Mental health stigma and discrimination: the experience within social work

David Gormley, Neil Quinn

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    The stigma experienced by mental health service users has been examined by many authors but is rarely found within the social work literature. Through interviews with mental health service users and social workers, this paper will explore the stigma experienced by service users within a social work context. The study considers the strategies employed by various individuals and groups seeking to challenge the effects of stigma, highlighting the need to include social work in this debate. The interviews with service users and social workers provide individuals' perspectives on some of the key concepts within the stigma discourse, on individuals' experience of psychiatric services, on the relationships between professionals and service users and the contribution of a recovery approach in addressing stigma. The paper concludes that local authorities need to play a much more prominent role in tackling mental health stigma and discrimination through policy developments, involvement of service users in planning and development of services, incorporating the experience of stigma within assessments and improving multi-disciplinary collaboration to tackle stigma and discrimination. Finally, the paper challenges social work academics to respond to the deficit of research in this area.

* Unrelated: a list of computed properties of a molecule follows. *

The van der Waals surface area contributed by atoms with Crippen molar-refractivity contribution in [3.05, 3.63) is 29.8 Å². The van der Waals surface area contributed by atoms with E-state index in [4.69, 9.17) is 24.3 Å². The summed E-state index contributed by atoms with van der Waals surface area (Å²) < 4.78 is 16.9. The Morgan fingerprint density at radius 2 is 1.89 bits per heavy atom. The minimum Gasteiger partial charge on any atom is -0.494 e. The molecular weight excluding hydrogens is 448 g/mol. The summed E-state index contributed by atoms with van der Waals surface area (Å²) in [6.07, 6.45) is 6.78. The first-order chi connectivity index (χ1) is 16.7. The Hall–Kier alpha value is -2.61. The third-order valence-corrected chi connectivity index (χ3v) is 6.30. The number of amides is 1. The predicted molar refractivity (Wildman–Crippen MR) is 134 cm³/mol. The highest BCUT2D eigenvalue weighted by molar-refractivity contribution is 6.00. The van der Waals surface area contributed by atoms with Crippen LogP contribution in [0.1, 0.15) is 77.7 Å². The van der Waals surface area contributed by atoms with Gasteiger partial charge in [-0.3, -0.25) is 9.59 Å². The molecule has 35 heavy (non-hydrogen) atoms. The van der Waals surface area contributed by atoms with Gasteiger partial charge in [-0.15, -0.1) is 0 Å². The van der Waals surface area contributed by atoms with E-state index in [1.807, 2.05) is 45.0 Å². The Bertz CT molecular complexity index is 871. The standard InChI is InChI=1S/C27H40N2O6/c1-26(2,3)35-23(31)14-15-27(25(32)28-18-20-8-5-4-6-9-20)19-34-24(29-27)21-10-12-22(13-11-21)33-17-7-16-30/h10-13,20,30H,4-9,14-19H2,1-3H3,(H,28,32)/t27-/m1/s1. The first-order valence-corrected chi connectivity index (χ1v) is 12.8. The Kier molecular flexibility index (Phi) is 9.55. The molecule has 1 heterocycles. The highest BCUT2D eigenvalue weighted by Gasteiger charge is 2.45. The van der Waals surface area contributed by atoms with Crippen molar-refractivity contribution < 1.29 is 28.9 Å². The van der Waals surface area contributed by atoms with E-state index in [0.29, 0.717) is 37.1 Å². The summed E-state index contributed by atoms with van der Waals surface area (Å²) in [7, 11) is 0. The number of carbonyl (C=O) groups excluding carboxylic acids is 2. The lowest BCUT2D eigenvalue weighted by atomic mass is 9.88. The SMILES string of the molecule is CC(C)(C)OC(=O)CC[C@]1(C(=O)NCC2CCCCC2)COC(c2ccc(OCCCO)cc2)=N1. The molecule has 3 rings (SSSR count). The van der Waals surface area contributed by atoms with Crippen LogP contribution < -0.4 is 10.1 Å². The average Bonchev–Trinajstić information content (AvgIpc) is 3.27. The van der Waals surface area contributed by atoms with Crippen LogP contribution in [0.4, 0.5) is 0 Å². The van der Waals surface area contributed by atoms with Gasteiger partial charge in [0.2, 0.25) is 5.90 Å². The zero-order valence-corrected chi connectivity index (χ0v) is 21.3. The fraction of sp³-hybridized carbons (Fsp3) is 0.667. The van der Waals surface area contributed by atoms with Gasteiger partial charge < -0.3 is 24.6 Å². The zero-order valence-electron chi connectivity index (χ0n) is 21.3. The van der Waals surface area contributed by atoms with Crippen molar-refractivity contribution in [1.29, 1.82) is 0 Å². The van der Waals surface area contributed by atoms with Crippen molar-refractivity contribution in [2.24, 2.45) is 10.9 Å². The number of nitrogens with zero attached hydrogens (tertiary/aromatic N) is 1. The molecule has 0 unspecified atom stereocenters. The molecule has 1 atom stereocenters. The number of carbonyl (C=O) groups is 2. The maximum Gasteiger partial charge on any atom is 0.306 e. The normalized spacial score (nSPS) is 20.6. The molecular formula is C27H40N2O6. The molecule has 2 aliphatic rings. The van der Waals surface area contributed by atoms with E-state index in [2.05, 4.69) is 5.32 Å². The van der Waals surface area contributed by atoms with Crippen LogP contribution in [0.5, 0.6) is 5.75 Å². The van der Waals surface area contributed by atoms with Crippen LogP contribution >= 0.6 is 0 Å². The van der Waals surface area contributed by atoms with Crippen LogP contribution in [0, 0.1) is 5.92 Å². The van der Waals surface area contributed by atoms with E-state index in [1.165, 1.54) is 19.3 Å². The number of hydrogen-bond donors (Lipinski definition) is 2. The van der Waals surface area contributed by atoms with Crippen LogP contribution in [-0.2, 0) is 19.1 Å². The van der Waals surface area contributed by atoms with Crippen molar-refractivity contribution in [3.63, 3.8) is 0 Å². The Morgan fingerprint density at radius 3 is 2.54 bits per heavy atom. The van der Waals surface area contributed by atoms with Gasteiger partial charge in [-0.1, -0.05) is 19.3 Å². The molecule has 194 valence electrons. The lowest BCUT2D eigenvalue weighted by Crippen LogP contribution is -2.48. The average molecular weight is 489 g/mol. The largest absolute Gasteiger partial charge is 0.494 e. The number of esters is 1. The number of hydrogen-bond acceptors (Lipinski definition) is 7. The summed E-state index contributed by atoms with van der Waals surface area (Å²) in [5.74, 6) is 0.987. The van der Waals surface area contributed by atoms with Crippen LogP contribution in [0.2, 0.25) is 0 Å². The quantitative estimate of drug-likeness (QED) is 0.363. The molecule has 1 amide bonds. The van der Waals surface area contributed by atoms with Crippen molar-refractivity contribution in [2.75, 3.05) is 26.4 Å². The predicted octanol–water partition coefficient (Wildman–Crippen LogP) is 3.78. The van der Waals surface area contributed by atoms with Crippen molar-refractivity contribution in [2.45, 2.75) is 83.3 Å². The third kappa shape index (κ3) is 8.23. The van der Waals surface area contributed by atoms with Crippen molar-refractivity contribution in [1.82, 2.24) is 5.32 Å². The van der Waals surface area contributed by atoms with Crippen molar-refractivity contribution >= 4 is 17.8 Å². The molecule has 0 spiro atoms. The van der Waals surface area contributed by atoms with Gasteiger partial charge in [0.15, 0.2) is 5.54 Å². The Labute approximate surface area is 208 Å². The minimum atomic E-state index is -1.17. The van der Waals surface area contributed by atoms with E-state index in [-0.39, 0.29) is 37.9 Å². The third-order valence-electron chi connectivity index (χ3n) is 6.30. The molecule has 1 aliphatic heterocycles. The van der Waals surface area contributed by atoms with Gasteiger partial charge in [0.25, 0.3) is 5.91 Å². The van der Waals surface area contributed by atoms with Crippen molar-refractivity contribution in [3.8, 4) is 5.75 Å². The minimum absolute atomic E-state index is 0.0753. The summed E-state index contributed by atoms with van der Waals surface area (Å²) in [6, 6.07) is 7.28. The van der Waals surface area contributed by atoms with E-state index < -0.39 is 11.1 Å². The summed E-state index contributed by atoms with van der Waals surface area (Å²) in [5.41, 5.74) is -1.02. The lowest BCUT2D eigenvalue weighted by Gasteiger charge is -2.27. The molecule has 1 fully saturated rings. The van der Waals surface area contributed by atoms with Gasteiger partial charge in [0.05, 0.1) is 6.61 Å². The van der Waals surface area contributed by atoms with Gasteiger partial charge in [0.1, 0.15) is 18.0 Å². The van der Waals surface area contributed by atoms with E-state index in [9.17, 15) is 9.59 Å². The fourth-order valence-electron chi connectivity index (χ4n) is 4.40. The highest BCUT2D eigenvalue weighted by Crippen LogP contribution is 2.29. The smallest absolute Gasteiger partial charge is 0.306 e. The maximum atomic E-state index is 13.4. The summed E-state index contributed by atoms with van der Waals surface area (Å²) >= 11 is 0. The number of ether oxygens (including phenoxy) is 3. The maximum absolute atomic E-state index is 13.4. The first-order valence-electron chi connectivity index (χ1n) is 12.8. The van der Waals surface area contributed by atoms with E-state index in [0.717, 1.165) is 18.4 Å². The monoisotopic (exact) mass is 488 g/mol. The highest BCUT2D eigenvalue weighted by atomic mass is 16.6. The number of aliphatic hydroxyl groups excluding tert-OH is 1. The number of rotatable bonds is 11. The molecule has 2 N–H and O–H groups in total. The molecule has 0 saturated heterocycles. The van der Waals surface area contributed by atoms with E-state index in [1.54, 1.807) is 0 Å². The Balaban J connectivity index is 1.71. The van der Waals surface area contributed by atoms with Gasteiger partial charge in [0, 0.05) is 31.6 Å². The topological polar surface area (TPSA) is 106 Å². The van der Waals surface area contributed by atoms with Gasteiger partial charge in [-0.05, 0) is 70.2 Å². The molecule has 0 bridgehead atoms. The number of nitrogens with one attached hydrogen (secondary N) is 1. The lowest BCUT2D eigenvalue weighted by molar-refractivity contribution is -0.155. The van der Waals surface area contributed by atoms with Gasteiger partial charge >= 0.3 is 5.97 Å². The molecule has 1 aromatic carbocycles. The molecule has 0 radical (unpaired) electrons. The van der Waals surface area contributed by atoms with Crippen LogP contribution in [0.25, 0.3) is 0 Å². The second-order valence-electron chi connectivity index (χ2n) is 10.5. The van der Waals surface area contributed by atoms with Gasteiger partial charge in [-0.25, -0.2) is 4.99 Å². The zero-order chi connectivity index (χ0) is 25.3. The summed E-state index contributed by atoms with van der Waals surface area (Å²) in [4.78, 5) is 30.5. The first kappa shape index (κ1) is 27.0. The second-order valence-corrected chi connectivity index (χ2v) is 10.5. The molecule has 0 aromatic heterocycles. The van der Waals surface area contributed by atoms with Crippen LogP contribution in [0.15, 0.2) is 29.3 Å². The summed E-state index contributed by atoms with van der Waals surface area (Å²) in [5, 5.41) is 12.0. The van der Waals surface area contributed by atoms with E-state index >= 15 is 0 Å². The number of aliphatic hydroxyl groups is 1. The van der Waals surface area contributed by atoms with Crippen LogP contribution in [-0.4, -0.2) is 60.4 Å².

Original languageEnglish
    Pages (from-to)259-272
    Number of pages14
    JournalPractice: Social Work in Action
    Issue number4
    Early online date17 Sep 2009
    Publication statusPublished - 2009


    • stigma
    • mental health
    • discrimination
    • social work

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